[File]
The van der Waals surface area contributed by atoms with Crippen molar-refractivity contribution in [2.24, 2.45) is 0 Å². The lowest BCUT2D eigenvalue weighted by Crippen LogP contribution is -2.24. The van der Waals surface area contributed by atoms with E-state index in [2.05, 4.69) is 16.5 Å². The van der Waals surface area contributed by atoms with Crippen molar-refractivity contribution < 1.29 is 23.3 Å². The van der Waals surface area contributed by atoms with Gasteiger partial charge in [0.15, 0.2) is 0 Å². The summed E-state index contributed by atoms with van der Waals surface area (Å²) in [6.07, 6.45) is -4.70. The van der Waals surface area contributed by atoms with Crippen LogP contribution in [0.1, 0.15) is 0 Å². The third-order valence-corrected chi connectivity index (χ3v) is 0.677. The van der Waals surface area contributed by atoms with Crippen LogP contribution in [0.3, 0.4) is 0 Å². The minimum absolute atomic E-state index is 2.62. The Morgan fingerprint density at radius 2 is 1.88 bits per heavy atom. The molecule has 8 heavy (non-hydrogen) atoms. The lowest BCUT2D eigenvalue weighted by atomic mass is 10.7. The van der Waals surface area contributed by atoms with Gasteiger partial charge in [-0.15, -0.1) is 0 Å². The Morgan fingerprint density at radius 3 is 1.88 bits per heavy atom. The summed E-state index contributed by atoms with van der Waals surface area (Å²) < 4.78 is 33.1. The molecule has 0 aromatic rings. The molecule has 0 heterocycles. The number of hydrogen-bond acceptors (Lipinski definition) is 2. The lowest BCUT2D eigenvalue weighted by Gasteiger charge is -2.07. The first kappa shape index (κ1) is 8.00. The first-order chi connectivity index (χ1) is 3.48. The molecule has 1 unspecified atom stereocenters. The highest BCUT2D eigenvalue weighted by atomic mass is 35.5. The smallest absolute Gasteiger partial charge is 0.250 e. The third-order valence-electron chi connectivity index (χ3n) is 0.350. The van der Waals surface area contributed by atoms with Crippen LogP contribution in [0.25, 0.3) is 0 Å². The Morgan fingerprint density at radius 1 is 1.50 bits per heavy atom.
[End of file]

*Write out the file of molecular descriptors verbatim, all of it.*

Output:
The van der Waals surface area contributed by atoms with Crippen molar-refractivity contribution in [2.24, 2.45) is 0 Å². The lowest BCUT2D eigenvalue weighted by Crippen LogP contribution is -2.24. The van der Waals surface area contributed by atoms with E-state index in [2.05, 4.69) is 16.5 Å². The van der Waals surface area contributed by atoms with Crippen molar-refractivity contribution < 1.29 is 23.3 Å². The van der Waals surface area contributed by atoms with Gasteiger partial charge in [0.15, 0.2) is 0 Å². The summed E-state index contributed by atoms with van der Waals surface area (Å²) in [6.07, 6.45) is -4.70. The van der Waals surface area contributed by atoms with Crippen LogP contribution in [0.1, 0.15) is 0 Å². The third-order valence-corrected chi connectivity index (χ3v) is 0.677. The van der Waals surface area contributed by atoms with Crippen LogP contribution in [0.3, 0.4) is 0 Å². The minimum absolute atomic E-state index is 2.62. The Morgan fingerprint density at radius 2 is 1.88 bits per heavy atom. The molecule has 8 heavy (non-hydrogen) atoms. The lowest BCUT2D eigenvalue weighted by atomic mass is 10.7. The van der Waals surface area contributed by atoms with Gasteiger partial charge in [-0.15, -0.1) is 0 Å². The Morgan fingerprint density at radius 3 is 1.88 bits per heavy atom. The summed E-state index contributed by atoms with van der Waals surface area (Å²) < 4.78 is 33.1. The molecule has 0 aromatic rings. The molecule has 0 heterocycles. The number of hydrogen-bond acceptors (Lipinski definition) is 2. The lowest BCUT2D eigenvalue weighted by Gasteiger charge is -2.07. The first kappa shape index (κ1) is 8.00. The first-order chi connectivity index (χ1) is 3.48. The molecule has 1 unspecified atom stereocenters. The highest BCUT2D eigenvalue weighted by atomic mass is 35.5. The smallest absolute Gasteiger partial charge is 0.250 e. The third-order valence-electron chi connectivity index (χ3n) is 0.350. The van der Waals surface area contributed by atoms with Crippen LogP contribution in [0.25, 0.3) is 0 Å². The Morgan fingerprint density at radius 1 is 1.50 bits per heavy atom.